Got a cold or flu? Don’t take Tylenol

In the November 2012 issue of Insiders’ Cures, I gave you detailed advice on how to avoid getting a cold or flu this winter. But at some point, despite your best efforts, you might still find yourself with a case of the sniffles. And you may be tempted to take a dose of Tylenol to reduce your fever or take the edge off the achiness. But don’t trade temporary relief for an even bigger problem—liver failure.

Although there are many other pain relievers available, this poison continues to be a permanent fixture in medicine cabinets throughout the United States. But the fact of the matter is, acetaminophen (Tylenol) is the No. 1 cause of acute liver failure.

Ironically, I have heard concerned mothers tell me they use acetaminophen for their children because they are afraid of aspirin causing Reye’s Syndrome. Reye’s Syndrome also causes liver damage. But it’s a very rare complication of aspirin that occurs only in young children. Unlike the all-too-common liver damage caused by acetaminophen—in adults and children alike.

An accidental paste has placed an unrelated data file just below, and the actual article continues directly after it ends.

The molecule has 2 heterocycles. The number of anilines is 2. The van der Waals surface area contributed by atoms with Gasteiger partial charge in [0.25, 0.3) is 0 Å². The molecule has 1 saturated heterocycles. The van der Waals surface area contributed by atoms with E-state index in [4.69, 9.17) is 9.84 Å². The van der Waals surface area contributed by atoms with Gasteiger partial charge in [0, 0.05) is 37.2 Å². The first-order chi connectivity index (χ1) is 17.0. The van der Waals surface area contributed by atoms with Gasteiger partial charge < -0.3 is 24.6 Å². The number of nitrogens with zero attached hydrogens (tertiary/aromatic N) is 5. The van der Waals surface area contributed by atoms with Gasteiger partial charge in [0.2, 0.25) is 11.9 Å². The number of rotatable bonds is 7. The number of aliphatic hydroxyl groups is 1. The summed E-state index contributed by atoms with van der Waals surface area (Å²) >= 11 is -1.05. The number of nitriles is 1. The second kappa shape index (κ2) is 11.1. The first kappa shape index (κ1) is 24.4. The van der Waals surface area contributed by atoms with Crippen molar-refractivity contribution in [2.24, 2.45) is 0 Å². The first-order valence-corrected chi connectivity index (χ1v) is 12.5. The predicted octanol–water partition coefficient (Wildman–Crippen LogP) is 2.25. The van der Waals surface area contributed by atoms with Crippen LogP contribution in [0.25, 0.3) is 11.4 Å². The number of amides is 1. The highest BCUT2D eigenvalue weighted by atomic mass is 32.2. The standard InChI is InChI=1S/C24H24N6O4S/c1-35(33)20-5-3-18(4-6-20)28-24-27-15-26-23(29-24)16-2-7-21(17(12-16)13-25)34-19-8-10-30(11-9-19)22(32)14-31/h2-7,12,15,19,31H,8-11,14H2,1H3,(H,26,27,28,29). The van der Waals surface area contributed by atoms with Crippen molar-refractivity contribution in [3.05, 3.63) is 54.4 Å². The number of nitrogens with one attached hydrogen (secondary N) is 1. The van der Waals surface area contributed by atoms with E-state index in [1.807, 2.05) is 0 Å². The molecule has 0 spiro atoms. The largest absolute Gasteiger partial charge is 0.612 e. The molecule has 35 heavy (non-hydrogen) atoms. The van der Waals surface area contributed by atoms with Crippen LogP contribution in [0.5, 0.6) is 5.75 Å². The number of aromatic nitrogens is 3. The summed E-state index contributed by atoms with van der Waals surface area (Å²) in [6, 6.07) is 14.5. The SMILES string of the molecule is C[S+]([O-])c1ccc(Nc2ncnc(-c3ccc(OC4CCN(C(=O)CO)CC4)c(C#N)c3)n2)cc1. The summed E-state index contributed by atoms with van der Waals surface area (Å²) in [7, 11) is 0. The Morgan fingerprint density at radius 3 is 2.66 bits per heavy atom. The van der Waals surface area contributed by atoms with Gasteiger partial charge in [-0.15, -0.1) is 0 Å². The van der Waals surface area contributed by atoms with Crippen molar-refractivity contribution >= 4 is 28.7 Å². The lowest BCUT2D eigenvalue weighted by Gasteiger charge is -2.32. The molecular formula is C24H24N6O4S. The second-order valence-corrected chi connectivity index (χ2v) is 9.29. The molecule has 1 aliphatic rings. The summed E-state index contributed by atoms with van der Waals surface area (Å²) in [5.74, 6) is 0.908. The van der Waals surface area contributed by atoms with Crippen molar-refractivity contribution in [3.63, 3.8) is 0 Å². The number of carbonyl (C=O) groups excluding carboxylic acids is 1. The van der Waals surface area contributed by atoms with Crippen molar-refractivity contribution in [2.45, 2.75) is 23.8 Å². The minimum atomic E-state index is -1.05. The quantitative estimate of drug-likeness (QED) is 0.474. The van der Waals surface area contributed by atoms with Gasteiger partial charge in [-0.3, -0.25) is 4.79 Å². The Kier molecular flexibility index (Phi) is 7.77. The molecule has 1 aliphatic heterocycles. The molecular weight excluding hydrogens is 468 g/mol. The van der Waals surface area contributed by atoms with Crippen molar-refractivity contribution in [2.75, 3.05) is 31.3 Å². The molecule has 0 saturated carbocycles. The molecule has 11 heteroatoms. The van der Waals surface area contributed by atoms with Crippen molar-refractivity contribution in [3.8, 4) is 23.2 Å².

Unfortunately, even hospitals have been brainwashed into believing that acetaminophen is a safe pain reliever. In fact, a recent study published in the Archives of Internal Medicine found that excessively high doses of acetaminophen are routinely administered to hospital patients.1 To make matters worse, nearly one-quarter of patients received daily doses above the level accepted as “safe.” And nearly 5 percent received even higher, supposedly “supra-therapeutic” doses. Super toxic is more like it.

Frankly, there is no reason to use acetaminophen for anything, by anyone, ever.

There are much safer ways to relieve pain. And as far as cold and flu symptoms go, I mentioned in a recent Daily Dispatch ( “A cure for the common cold—hiding in plain sight”) that Echinacea has now been proven to reduce the duration and severity. Without putting you at risk for liver failure.

1. “Supratherapeutic Dosing of Acetaminophen Among Hospitalized Patients,” Archives of Internal Medicine 2012; epub ahead of print


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